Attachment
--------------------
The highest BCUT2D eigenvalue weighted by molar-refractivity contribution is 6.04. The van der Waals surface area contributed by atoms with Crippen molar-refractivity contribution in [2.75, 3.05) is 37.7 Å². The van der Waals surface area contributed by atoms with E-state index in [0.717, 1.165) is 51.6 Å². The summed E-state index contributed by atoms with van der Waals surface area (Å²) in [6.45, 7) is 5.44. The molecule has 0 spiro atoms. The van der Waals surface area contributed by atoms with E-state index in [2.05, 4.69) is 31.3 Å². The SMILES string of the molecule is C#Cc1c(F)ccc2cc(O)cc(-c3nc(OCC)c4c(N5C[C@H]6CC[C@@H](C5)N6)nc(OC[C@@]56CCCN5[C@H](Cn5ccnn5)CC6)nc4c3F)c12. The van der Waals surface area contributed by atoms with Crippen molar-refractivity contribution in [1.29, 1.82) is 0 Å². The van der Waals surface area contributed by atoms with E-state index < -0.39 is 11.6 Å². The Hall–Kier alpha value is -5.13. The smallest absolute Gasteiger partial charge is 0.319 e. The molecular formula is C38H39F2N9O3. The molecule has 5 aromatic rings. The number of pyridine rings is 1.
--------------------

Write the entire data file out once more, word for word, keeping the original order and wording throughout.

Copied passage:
The highest BCUT2D eigenvalue weighted by molar-refractivity contribution is 6.04. The van der Waals surface area contributed by atoms with Crippen molar-refractivity contribution in [2.75, 3.05) is 37.7 Å². The van der Waals surface area contributed by atoms with E-state index in [0.717, 1.165) is 51.6 Å². The summed E-state index contributed by atoms with van der Waals surface area (Å²) in [6.45, 7) is 5.44. The molecule has 0 spiro atoms. The van der Waals surface area contributed by atoms with E-state index in [2.05, 4.69) is 31.3 Å². The SMILES string of the molecule is C#Cc1c(F)ccc2cc(O)cc(-c3nc(OCC)c4c(N5C[C@H]6CC[C@@H](C5)N6)nc(OC[C@@]56CCCN5[C@H](Cn5ccnn5)CC6)nc4c3F)c12. The van der Waals surface area contributed by atoms with Crippen molar-refractivity contribution in [1.29, 1.82) is 0 Å². The van der Waals surface area contributed by atoms with E-state index < -0.39 is 11.6 Å². The Hall–Kier alpha value is -5.13. The smallest absolute Gasteiger partial charge is 0.319 e. The molecular formula is C38H39F2N9O3. The molecule has 5 aromatic rings. The number of pyridine rings is 1.